I was recently on-site at a large Dynamics NAV customer attempting to help them get through a number of significant performance issues they encountered on their two previous failed attempts to upgrade from NAV 3.70 to NAV 5.00 SP1. In summary, they had in excess of 100 concurrent users running relatively well on NAV 3.70 with a high transaction volume. When they attempted to go live on the upgraded NAV 5.00 SP1 version they could barely get 10 users in the system without completely deadlocking each other and it was, for the lack of better term, unusable. During the previous two attempts to upgrade the partner had deployed the NAV Application Benchmark tool and coded in all the customer business cases and custom functionality to allow them to do their scalability testing (Very Cool!!). This is where I came in.
The first thing the partner and I did was run a 30-user mixed workload test for 10 minutes on the upgraded code just to see where we were at. During this test we received over 1100 SQL deadlocks. There were so many it was difficult to even categorize where they were coming from. We reviewed the C/AL code for each of the profiles we were using and with client monitor trying to track down issues with the locking order of the tables between these processes. Sounds easy, but it’s not and took a considerable amount of time. As we were scanning through the code I happened to look over the shoulder of one of the partners who had the code up on his screen for one of the processes only reports we were using and I noticed a comment in the code that caught my attention.
//CI-Perf 1.01 140206 CI-HJS 1.00
What first caught my attention was the word “Perf.” I was very interest to know what performance modifications had been made to the code. The second thing that caught my attention was the date “140206,” which means this performance enhancement dated back to 2006, when they were running NAV 3.70. Further inspection of the code revealed that several of these enhancements were to correct locking order bugs in the standard code and localization code for the 3.70 version. These changes were absolutely necessary on 3.70 to be able to achieve any type of scalability but on 5.00 SP1 they were fixing issues which no longer existed, causing several locking order violations in very key NAV processes and causing a huge number of deadlocks. We went through all the code and “unwound” these locking order changes and re-ran the benchmark tests*. Eventually we ended in a 100-user mixed workload test for 2 hours that produced > 30 deadlocks and these were on reservation entry and no. series, and we also achieved a very high transaction volume.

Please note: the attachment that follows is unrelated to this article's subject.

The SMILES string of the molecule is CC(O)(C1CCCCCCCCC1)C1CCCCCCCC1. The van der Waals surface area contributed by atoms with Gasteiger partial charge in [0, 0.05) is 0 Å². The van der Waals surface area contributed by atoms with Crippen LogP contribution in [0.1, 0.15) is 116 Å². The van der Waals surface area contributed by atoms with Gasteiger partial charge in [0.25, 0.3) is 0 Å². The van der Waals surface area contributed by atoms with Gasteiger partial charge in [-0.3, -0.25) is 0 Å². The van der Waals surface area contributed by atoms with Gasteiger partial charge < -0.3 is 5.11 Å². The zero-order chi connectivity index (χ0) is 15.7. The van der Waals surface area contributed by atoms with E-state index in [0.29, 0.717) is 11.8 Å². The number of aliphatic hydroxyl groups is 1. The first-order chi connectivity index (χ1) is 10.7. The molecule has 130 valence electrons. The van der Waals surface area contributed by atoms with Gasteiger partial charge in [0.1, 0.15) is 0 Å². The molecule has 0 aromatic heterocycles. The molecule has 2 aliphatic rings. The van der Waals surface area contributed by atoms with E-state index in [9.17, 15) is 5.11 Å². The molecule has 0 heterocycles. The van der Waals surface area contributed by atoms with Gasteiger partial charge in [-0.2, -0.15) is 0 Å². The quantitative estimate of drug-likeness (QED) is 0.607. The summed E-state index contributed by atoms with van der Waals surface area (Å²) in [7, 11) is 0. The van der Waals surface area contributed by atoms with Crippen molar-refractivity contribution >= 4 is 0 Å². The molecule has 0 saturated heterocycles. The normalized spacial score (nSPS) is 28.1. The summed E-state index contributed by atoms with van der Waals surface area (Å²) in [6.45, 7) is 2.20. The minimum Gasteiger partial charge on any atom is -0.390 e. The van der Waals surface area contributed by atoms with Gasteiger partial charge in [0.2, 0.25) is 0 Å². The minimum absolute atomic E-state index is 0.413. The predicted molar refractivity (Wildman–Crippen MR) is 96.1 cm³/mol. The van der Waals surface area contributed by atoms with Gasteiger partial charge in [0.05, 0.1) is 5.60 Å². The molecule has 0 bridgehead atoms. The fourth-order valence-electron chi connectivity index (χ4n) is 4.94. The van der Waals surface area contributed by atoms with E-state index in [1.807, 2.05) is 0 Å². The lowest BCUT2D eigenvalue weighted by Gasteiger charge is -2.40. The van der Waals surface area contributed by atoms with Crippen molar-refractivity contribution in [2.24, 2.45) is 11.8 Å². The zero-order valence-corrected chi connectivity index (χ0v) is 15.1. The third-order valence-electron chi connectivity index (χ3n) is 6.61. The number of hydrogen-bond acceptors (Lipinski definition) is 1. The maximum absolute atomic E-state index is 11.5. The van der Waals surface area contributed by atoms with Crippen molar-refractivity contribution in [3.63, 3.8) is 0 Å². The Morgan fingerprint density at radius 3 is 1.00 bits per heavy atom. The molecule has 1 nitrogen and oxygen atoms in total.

The moral of the story is when you do code upgrades from version to version, especially when you have a large gap of versions in between, be very careful what C/AL performance optimizations you bring forward from the old version to the new, and evaluate each one to make sure it is still necessary or it could end up having the absolute opposite effect on the newer version and causing performance issues.
Thanks go out the partner who helped me work through all these issue while I was on-site!
*There were other changes made with executable versions and SQL and database configuration that I will not detail here.
Senior Premier Field Engineer
Microsoft Certified Master – SQL Server 2008